Danny Ayalon
The Guardian (Opinion)
December 22, 2010 - 1:00am

For a long time now, we have been wanting and waiting to sit down and talk. After all, the Israeli-Palestinian conflict is not short of talking points that need to be urgently resolved. Unfortunately, however, instead of both sides discussing the problems, the Palestinians seem more comfortable issuing demands.

One of the topics that we could discuss is refugees, what some describe in the familiar mantra as the "right of return". The slogan itself is, of course, a misnomer – a right is a legal function and must be grounded in law to have applicable force. Yet, as with so many of the cliches and familiar refrains surrounding the Middle East, there are two sides to the refugee story, with the Israeli side one of the best-kept secrets of the conflict.

While those Arabs who fled or left mandatory Palestine and Israel numbered roughly 750,000, there were more than 900,000 Jewish refugees subsequently expelled or forced out from Arab lands at around the same time. Before the state of Israel was re-established in 1948, there were almost 1 million Jews in Arab lands; today there are around 5,000.

As opposed to the Arabs in mandatory Palestine, who had been waging a civil war on the Jewish community for decades, the Jews in Arab lands were loyal citizens and residents, and had not been involved in any violence. Sadly, however, the Arab leadership of the time treated them as a "fifth column", and began taking draconian measures to facilitate their expulsion.

On 16 May 1948, two days after the state of Israel was re-established, the New York Times reported that the Arab League had recommended to its member states to freeze all bank accounts belonging to Jews, discharge all Jews in civil service positions and arbitrarily subject Jews to mass imprisonment. Several Arab regimes went further and inspired pogroms and mass murder against their Jewish populations. Just a decade after the Nazi persecution began in earnest, it was now the turn of the Jews in the Middle East to suffer similar edicts.

It is also worth considering how deep-rooted the refugees were in their respective lands. British colonial officials in the early part of the 20th century estimated that the Arab immigration from neighbouring states into mandatory Palestine was "considerable". CS Jarvis, governor of Sinai from 1923-36, said in 1937: "This illegal immigration was not only going on from the Sinai, but also from Trans-Jordan and Syria."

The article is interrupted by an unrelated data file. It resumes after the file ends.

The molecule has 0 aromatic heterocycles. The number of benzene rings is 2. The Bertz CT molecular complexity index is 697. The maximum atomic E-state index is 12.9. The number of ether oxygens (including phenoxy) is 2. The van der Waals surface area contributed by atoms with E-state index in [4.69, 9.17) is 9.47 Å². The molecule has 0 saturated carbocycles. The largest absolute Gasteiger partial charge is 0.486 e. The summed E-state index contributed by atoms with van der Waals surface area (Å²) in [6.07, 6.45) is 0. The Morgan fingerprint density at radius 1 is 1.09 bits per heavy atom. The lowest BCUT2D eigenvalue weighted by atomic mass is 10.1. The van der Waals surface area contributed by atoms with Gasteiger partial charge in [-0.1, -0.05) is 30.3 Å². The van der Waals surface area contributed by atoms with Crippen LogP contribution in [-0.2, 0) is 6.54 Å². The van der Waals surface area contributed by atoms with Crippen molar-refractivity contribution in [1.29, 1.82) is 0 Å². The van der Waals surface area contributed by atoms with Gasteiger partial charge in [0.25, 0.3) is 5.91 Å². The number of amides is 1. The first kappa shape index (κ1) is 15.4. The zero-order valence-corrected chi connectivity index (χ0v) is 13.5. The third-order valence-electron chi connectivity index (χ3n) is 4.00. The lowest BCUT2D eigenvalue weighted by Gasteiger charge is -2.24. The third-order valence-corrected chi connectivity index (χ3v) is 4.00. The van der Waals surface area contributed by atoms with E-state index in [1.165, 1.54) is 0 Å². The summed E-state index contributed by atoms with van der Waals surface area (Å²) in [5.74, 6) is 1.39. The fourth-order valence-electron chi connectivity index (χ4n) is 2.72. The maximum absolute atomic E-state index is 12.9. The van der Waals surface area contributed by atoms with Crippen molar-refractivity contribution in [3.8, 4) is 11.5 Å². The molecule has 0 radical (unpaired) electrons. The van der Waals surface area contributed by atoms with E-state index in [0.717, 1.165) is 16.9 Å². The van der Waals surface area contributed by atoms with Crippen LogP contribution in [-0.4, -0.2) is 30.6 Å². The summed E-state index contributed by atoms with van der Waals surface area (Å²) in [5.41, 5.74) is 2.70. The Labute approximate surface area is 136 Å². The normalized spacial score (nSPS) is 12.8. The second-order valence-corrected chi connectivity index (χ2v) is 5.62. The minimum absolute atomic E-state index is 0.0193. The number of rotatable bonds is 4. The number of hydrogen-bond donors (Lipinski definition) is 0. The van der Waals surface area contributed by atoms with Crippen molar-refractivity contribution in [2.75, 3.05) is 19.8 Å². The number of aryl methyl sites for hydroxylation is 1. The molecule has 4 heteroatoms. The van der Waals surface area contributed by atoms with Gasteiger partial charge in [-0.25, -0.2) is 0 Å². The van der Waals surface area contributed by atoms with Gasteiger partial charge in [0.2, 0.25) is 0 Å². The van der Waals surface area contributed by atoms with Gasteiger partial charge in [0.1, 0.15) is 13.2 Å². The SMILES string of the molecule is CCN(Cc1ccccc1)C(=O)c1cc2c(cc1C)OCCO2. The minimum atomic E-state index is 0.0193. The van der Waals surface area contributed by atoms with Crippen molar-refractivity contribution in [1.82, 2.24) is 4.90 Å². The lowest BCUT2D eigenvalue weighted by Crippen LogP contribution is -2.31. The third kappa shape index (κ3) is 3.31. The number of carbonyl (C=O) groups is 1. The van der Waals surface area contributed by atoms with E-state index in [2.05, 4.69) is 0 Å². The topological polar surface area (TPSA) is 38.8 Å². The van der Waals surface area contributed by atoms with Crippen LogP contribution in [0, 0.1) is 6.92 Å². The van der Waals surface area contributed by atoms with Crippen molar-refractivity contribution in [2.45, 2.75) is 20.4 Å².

So while many of the Palestinian refugees were newcomers and fresh economic migrants, the Jewish refugees by contrast were being pushed out of the lands that they had lived in for thousands of years, predating even Islam and the subsequent Arab invasion and occupation of the region, which placed on all non-Muslims a dhimmi or subjugated status.

These obvious disparities on the ground were not replicated in the international arena when dealing with the crises. While early United Nations resolutions attempted to be fair and deal with all refugees resulting from the Arab-Israeli conflict, the Arab bloc and its allies trampled on any references or discussions regarding Jewish refugees, while at the same time creating absurd criteria for the Arab refugees, who are still exploited as political pawns to this day. In fact, as early as the 1950s United Nations refugee agency officials claimed that the Jewish refugees fell within their mandate.

After all, with the exception of Jordan, no Arab refugees were given citizenship and the majority still live in overcrowded areas, with few rights afforded them by their Arab brethren. This stands in contrast to the Jewish refugees, who were all immediately provided with Israeli citizenship.

As well as being absurdly unbalanced, the Palestinian demand of "right of return" also flies in the face of modern refugee resettlement. A recent ruling by the European court of human rights declared that due to the time that had elapsed, Greek refugees expelled from northern Cyprus in 1974 would not be allowed to return to their homes.

The negotiations for a final status resolution to the Israeli-Arab conflict are not merely about the creation of two states for two peoples; they are about historic reconciliation, justice, peace and security. There is also the issue of redress, and the Jews who were forced out or expelled from Arab lands are deserving of that.

Unfortunately, there are those who suggest that there is no need to burden the negotiations with another issue. Yet the fact that the Arab majority in multilateral forums have ensured that the Jewish refugee issue was never given a speaking part on the international stage until recently should be of no consequence.

This issue cuts to the heart of a regional solution to the conflict and recognises that a resolution will encompass all claims by all sides.

Israel has cleared the way for negotiations to restart by constantly declaring that all issues will be on the table. The Jewish refugee issue must be one of them.


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